For the congested US rotorcraft industry, the chance to build the US Army’s next armed scout helicopter is a tantalising prospect.
Within weeks, the service is expected to announce a selection of the two most promising designs on offer. These will then advance to flight-test status, before taking part in a competitive fly-off to be staged by 2023.
Several innovative designs have previously been unveiled by mainstream rivals Bell and Sikorsky, and also by the Karem Aircraft design house and an AVX Aircraft/L3 Technologies team. By contrast, hard-hitter Boeing has kept its cards close to its chest until gone the 11th hour, as the selection battle looms.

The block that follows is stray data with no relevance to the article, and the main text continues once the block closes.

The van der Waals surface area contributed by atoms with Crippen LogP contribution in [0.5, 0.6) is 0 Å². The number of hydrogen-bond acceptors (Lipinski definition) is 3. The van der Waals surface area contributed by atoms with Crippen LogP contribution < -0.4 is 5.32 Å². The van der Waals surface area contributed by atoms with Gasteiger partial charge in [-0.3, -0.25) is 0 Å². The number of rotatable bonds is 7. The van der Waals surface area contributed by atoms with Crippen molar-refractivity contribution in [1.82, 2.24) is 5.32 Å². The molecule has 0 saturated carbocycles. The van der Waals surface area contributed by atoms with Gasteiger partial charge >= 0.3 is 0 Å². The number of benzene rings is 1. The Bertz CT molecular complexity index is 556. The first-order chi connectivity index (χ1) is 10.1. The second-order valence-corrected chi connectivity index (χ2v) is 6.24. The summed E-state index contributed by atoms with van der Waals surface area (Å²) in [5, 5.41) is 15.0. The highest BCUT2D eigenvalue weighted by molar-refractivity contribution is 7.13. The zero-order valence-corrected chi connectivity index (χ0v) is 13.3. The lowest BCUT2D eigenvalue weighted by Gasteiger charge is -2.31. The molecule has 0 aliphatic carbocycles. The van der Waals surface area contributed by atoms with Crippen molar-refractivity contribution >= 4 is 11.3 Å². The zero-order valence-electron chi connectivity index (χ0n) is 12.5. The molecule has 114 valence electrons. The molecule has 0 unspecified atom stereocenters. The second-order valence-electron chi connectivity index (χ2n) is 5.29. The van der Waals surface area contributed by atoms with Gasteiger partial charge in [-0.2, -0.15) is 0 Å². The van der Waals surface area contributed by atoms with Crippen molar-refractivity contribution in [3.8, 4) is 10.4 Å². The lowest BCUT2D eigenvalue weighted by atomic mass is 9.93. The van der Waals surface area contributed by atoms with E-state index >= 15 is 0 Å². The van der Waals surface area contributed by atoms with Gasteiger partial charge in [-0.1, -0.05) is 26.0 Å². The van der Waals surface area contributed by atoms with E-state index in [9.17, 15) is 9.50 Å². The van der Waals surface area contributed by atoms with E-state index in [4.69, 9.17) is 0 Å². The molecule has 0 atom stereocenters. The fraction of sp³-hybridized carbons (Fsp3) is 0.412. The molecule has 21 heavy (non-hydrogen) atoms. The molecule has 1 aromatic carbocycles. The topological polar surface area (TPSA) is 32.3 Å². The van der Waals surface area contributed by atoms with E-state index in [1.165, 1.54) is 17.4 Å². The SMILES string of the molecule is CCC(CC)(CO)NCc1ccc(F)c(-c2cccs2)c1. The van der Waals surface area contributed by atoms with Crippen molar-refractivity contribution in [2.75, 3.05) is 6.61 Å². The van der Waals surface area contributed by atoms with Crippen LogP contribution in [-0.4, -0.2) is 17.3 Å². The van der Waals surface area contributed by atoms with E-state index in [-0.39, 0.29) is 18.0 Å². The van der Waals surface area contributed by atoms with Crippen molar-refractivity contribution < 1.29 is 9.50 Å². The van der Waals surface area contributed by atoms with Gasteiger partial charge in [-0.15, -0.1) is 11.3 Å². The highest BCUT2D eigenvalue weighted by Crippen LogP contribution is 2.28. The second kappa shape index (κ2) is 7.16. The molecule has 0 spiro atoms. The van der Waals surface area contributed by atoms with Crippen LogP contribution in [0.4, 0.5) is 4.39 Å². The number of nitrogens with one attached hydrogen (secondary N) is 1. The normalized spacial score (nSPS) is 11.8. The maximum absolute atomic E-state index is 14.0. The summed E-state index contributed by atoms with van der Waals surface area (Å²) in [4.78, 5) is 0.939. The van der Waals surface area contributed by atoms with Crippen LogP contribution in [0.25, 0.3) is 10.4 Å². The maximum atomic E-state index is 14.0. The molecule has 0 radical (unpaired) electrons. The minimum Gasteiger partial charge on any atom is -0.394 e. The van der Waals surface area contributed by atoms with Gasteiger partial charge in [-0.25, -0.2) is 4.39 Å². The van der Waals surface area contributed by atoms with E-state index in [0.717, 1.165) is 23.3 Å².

Indeed, the company’s 11 February release of a brief video clip raised more questions than it answered, teasing a sleek head-on view but revealing precious little firm detail about its candidate. Rivals should note, however, that its offering is no warmed-over Apache, and looks set to pack a significant punch.
With its strategy, Boeing appears to be repeating the approach adopted so effectively in earlier contests to supply the US Navy with an unmanned tanker and the US Air Force with a replacement fleet of advanced jet trainers. In both those instances, it surprised its adversaries by unveiling not a full-scale mock-up but what was essentially a flight-ready prototype.
The coming weeks will reveal whether the company’s shrouded approach represents its best approach to the target, but the most effective combat helicopter is always the one that its adversaries do not see until it is too late to react.